Friday, February 7, 2014

Family Matters by Various Authors

Title: Family Matters: An International Anthology
Author : Various Authors
Publisher : Nivasini Publishers
Genre : Poetry and Prose
Number of Pages : 192

It has always been a tough call to review anthologies, because the space has everything under the sun and you can take some of the words it offers and leave the rest. This book gave a page or two to many talented writers and many more who show promise and should be willing to chisel their craft.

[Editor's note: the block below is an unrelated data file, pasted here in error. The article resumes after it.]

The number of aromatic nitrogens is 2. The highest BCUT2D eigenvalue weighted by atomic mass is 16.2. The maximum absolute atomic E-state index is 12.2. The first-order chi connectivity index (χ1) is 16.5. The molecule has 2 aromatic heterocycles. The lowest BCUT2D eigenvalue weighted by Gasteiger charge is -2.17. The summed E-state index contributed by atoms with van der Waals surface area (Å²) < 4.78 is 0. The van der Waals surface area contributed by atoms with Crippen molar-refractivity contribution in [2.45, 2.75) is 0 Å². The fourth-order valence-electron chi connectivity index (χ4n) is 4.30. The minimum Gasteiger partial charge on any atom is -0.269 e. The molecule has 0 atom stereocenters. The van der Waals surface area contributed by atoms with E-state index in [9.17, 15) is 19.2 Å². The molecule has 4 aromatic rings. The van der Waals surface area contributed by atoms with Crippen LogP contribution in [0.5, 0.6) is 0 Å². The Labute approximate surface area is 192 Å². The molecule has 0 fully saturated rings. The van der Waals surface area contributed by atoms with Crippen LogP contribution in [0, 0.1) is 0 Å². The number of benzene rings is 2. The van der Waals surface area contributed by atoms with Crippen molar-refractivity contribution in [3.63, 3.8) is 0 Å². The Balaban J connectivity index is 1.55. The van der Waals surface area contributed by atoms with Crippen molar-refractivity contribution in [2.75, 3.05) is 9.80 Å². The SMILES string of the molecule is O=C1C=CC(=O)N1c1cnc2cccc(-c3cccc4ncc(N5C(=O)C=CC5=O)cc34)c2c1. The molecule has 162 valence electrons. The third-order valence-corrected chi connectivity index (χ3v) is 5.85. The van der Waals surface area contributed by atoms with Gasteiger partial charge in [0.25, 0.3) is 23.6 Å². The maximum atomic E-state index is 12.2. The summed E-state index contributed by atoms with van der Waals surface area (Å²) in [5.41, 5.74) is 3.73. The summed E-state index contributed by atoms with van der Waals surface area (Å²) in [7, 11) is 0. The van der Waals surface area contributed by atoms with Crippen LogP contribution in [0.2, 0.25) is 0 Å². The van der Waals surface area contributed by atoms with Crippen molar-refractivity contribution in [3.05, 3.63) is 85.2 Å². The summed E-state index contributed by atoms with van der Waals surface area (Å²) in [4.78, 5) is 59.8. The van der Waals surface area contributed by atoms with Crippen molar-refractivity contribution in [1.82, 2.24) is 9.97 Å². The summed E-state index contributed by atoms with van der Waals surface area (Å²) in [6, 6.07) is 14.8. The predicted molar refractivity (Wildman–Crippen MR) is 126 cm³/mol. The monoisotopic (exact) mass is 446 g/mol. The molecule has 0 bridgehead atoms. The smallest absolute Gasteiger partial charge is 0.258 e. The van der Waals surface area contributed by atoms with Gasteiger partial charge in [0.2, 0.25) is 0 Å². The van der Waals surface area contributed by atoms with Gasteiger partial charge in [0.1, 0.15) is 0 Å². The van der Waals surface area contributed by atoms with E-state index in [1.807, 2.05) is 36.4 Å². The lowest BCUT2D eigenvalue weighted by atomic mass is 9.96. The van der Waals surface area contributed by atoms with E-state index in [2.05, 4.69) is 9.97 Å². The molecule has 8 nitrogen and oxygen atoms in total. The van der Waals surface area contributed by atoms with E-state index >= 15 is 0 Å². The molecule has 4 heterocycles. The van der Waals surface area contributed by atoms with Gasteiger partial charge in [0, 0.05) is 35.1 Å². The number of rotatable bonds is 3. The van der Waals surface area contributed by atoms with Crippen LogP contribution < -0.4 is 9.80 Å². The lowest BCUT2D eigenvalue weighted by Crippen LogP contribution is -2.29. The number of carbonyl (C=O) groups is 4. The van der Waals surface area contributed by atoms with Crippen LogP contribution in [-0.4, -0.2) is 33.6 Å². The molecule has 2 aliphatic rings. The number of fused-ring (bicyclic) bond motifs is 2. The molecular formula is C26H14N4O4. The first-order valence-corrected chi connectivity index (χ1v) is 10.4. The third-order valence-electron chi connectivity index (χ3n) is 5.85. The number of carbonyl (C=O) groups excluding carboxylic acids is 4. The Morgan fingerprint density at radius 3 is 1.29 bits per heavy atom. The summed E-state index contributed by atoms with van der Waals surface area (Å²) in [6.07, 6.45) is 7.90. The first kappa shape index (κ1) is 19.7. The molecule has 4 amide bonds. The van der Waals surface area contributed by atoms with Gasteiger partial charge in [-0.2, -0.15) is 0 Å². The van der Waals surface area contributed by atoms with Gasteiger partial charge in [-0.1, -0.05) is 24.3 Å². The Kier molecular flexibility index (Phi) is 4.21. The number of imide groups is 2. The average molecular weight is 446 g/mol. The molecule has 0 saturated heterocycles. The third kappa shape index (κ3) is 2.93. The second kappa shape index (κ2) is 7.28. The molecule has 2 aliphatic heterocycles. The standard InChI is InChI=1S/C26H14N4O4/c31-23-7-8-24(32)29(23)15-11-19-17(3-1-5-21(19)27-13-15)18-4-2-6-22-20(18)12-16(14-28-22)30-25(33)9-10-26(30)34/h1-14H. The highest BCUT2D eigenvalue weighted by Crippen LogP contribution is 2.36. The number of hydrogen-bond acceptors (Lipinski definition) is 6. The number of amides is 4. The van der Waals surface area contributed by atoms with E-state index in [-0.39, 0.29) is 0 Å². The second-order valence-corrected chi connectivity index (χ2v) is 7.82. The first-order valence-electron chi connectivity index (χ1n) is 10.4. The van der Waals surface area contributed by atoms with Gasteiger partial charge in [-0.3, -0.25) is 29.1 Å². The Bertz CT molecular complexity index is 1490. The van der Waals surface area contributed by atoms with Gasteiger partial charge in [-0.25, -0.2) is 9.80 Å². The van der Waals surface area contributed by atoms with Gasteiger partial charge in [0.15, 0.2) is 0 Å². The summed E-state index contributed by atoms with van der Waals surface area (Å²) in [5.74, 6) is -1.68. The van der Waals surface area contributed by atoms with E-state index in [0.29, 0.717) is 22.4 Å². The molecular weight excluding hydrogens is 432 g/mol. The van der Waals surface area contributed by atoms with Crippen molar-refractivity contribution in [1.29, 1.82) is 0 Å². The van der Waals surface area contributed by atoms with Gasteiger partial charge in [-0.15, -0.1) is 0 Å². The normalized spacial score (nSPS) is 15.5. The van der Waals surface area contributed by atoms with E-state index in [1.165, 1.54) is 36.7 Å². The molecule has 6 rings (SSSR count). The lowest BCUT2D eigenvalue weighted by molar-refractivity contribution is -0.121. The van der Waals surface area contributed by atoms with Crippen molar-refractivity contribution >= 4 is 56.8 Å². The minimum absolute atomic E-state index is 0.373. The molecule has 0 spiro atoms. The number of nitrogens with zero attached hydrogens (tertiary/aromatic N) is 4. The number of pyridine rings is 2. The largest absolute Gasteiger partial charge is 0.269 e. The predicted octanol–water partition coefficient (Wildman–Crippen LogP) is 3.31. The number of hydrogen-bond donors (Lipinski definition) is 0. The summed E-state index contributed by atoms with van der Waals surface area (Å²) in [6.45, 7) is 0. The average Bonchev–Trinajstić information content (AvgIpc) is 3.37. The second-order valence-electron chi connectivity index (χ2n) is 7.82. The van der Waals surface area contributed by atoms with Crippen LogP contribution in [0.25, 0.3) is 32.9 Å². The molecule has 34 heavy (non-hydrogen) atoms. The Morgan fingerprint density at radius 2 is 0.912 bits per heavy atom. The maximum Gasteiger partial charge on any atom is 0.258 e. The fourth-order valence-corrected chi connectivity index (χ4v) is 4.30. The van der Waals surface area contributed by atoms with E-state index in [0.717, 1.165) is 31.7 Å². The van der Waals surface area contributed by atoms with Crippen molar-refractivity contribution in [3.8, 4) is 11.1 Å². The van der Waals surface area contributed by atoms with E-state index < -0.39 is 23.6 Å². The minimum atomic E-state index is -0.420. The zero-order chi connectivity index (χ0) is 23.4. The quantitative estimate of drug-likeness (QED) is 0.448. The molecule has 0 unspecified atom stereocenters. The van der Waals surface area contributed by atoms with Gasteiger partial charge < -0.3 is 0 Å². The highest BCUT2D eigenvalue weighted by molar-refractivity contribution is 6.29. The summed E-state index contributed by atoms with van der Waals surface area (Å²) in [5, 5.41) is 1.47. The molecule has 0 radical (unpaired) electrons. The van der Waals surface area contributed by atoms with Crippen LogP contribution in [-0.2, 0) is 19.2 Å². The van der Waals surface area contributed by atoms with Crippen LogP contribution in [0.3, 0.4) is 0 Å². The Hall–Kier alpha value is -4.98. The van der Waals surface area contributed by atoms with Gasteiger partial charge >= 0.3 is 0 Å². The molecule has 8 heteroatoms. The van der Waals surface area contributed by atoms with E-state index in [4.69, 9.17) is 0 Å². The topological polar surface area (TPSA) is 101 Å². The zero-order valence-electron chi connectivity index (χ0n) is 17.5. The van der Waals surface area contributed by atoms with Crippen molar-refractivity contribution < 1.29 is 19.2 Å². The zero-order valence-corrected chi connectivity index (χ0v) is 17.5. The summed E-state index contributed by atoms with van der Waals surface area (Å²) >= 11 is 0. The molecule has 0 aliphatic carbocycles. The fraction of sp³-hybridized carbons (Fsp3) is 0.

Geoff Goodfellow is a poet who delves into details. Loved his poem 'In my mind forever' where he beautifully describes his first rendezvous with his daughter. Anand Madhukar is good with the pen but when writing poetry stringent structure could be of great help to him.The poem 'Womb' by Jerrold Yam reminded me of siblinghood and the relationship I share with my brother.
Susan Fealy's poem is an emotional account of a mother's love for her son. 'A tribute to my Father' by Christina Cowling struck a chord with me. Pretty imagery like 'shoes of suffering' make the poem a reader's delight.
Stephen Gill's 'A prayer for children' is a wonderful prayer for the children of the world and metaphors like muddy pellets of abuse, coin of deep human concern are clever.